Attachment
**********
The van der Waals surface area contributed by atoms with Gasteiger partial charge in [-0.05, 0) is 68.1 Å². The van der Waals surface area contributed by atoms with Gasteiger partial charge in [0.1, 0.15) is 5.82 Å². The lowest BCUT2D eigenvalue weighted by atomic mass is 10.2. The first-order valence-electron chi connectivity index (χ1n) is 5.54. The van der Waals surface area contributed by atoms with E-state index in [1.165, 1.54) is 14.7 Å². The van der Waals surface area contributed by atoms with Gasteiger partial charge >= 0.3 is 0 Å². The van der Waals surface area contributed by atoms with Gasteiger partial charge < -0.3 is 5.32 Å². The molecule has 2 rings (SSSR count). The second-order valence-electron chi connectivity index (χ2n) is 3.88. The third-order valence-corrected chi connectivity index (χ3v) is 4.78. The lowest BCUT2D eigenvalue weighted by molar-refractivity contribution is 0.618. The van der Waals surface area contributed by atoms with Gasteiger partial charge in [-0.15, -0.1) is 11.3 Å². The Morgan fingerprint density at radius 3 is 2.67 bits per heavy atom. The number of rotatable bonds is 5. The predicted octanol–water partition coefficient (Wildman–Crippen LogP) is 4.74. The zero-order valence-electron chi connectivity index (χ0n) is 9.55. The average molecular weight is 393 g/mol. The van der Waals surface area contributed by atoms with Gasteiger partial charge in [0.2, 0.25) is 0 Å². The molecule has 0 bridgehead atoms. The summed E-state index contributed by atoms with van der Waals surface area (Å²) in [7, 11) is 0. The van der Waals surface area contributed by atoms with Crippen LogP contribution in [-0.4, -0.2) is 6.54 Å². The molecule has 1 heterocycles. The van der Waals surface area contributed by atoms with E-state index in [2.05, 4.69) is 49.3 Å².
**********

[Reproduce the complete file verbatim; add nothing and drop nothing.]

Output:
The van der Waals surface area contributed by atoms with Gasteiger partial charge in [-0.05, 0) is 68.1 Å². The van der Waals surface area contributed by atoms with Gasteiger partial charge in [0.1, 0.15) is 5.82 Å². The lowest BCUT2D eigenvalue weighted by atomic mass is 10.2. The first-order valence-electron chi connectivity index (χ1n) is 5.54. The van der Waals surface area contributed by atoms with E-state index in [1.165, 1.54) is 14.7 Å². The van der Waals surface area contributed by atoms with Gasteiger partial charge >= 0.3 is 0 Å². The van der Waals surface area contributed by atoms with Gasteiger partial charge < -0.3 is 5.32 Å². The molecule has 2 rings (SSSR count). The second-order valence-electron chi connectivity index (χ2n) is 3.88. The third-order valence-corrected chi connectivity index (χ3v) is 4.78. The lowest BCUT2D eigenvalue weighted by molar-refractivity contribution is 0.618. The van der Waals surface area contributed by atoms with Gasteiger partial charge in [-0.15, -0.1) is 11.3 Å². The Morgan fingerprint density at radius 3 is 2.67 bits per heavy atom. The number of rotatable bonds is 5. The predicted octanol–water partition coefficient (Wildman–Crippen LogP) is 4.74. The zero-order valence-electron chi connectivity index (χ0n) is 9.55. The average molecular weight is 393 g/mol. The van der Waals surface area contributed by atoms with Gasteiger partial charge in [0.2, 0.25) is 0 Å². The molecule has 0 bridgehead atoms. The summed E-state index contributed by atoms with van der Waals surface area (Å²) in [7, 11) is 0. The van der Waals surface area contributed by atoms with Crippen LogP contribution in [-0.4, -0.2) is 6.54 Å². The molecule has 1 heterocycles. The van der Waals surface area contributed by atoms with E-state index in [2.05, 4.69) is 49.3 Å².